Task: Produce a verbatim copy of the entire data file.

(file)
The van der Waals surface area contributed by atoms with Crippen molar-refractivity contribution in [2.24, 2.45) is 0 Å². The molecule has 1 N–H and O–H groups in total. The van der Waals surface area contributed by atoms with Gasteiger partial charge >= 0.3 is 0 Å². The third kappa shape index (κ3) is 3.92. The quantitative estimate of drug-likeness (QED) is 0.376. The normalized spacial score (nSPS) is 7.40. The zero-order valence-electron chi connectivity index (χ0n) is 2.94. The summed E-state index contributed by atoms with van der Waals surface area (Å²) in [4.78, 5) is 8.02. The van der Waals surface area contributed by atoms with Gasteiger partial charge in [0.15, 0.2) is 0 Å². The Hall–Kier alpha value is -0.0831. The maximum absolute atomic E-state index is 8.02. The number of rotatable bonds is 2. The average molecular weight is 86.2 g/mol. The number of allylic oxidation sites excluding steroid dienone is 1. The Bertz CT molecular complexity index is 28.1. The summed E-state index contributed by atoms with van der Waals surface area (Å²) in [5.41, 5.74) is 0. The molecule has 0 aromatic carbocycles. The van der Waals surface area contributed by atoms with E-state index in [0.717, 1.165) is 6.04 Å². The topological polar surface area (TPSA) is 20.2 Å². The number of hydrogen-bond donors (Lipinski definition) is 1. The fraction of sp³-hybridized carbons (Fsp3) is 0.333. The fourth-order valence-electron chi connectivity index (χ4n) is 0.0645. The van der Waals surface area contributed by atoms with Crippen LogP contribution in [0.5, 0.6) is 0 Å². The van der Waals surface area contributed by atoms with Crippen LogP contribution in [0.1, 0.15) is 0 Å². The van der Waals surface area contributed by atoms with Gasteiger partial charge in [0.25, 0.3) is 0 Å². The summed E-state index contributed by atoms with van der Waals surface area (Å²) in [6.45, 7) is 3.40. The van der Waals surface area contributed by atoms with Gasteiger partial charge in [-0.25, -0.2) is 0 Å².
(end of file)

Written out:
The van der Waals surface area contributed by atoms with Crippen molar-refractivity contribution in [2.24, 2.45) is 0 Å². The molecule has 1 N–H and O–H groups in total. The van der Waals surface area contributed by atoms with Gasteiger partial charge >= 0.3 is 0 Å². The third kappa shape index (κ3) is 3.92. The quantitative estimate of drug-likeness (QED) is 0.376. The normalized spacial score (nSPS) is 7.40. The zero-order valence-electron chi connectivity index (χ0n) is 2.94. The summed E-state index contributed by atoms with van der Waals surface area (Å²) in [4.78, 5) is 8.02. The van der Waals surface area contributed by atoms with Gasteiger partial charge in [0.15, 0.2) is 0 Å². The Hall–Kier alpha value is -0.0831. The maximum absolute atomic E-state index is 8.02. The number of rotatable bonds is 2. The average molecular weight is 86.2 g/mol. The number of allylic oxidation sites excluding steroid dienone is 1. The Bertz CT molecular complexity index is 28.1. The summed E-state index contributed by atoms with van der Waals surface area (Å²) in [5.41, 5.74) is 0. The molecule has 0 aromatic carbocycles. The van der Waals surface area contributed by atoms with E-state index in [0.717, 1.165) is 6.04 Å². The topological polar surface area (TPSA) is 20.2 Å². The number of hydrogen-bond donors (Lipinski definition) is 1. The fraction of sp³-hybridized carbons (Fsp3) is 0.333. The fourth-order valence-electron chi connectivity index (χ4n) is 0.0645. The van der Waals surface area contributed by atoms with Crippen LogP contribution in [0.5, 0.6) is 0 Å². The van der Waals surface area contributed by atoms with Crippen LogP contribution in [0.1, 0.15) is 0 Å². The van der Waals surface area contributed by atoms with Gasteiger partial charge in [0.25, 0.3) is 0 Å². The summed E-state index contributed by atoms with van der Waals surface area (Å²) in [6.45, 7) is 3.40. The van der Waals surface area contributed by atoms with Gasteiger partial charge in [-0.25, -0.2) is 0 Å².